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Nothing personal, of course ;-)

What I’m saying here is that we humans don’t react like dogs — rewards don’t work.

You know, like …

“I’ve been good all week, so I deserve this dessert”

Or,

“I just had a great workout, so I’ve earned this [fill-in-the-blank-with-your-favorite-naughty-temptation]”

As you probably know, I read a couple of books a month — typically on habit formation, psychology, nutrition or business.

One of the most helpful books I’ve read recently is Better than Before by Gretchen Rubin.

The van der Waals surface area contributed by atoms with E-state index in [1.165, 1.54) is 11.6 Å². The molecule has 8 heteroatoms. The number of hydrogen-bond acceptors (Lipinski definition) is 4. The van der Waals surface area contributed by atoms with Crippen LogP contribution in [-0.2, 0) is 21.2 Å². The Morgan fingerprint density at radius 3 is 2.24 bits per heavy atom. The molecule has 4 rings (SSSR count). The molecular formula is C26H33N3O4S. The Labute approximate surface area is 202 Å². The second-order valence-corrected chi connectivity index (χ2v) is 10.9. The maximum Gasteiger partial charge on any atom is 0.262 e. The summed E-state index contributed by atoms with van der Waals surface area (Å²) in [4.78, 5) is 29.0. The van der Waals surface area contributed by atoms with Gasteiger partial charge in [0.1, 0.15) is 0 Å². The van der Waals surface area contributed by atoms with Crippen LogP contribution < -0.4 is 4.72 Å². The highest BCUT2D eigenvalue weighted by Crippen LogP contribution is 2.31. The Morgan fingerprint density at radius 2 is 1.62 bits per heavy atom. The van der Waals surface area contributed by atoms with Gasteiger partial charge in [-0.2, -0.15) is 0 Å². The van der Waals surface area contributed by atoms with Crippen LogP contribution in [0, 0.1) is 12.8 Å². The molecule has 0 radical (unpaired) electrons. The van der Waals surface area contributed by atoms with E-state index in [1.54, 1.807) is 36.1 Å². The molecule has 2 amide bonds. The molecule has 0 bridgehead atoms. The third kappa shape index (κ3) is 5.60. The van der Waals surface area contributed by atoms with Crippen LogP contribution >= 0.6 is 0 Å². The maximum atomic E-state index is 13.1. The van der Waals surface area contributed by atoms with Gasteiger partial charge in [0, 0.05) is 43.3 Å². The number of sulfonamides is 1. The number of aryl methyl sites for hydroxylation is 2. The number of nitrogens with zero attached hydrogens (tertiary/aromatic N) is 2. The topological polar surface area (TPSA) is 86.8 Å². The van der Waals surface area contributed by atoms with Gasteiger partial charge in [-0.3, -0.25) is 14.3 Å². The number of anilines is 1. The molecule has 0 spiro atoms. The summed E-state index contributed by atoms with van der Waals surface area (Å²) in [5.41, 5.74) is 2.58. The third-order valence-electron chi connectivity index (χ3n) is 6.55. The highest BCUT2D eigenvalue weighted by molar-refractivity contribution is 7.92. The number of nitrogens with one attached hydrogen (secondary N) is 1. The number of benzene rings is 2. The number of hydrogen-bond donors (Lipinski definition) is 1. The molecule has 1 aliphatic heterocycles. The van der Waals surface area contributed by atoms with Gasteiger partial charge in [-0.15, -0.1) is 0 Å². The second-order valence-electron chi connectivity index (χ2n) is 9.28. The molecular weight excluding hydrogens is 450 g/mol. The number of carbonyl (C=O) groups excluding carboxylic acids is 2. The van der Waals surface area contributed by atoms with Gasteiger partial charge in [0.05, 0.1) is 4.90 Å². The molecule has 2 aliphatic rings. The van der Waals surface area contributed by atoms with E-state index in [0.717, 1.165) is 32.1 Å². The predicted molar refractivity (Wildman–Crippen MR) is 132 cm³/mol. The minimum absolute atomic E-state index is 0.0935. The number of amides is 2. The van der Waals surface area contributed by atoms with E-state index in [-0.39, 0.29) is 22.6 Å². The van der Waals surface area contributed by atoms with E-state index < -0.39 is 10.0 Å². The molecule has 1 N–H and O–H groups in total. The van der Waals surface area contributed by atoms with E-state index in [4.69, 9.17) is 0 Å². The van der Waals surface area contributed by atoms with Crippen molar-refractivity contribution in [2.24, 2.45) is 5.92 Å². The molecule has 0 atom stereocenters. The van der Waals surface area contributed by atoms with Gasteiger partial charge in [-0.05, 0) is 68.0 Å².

Here’s the case she makes against rewards:

1) They teach you that you wouldn’t do the activity (say, eat in a way that supports your goals) for its own sake.

So you end up associating a healthy habit with suffering or deprivation. That new healthy habit is never going to stick that way.

2) They require a decision — “Have I earned this reward, or not?” But habits, by definition, don’t require decisions.

3) They promote the Finish Line mentality. (This is why we don’t do 12-Week Programs, for example.) The tendency is to suffer and sacrifice until you get to the finish line. Then you stop and go right back to the “good ol’ days.”

Clearly not a way to adopt a sustainable, lifelong habit.

The reward for a new healthy habit should be the habit itself.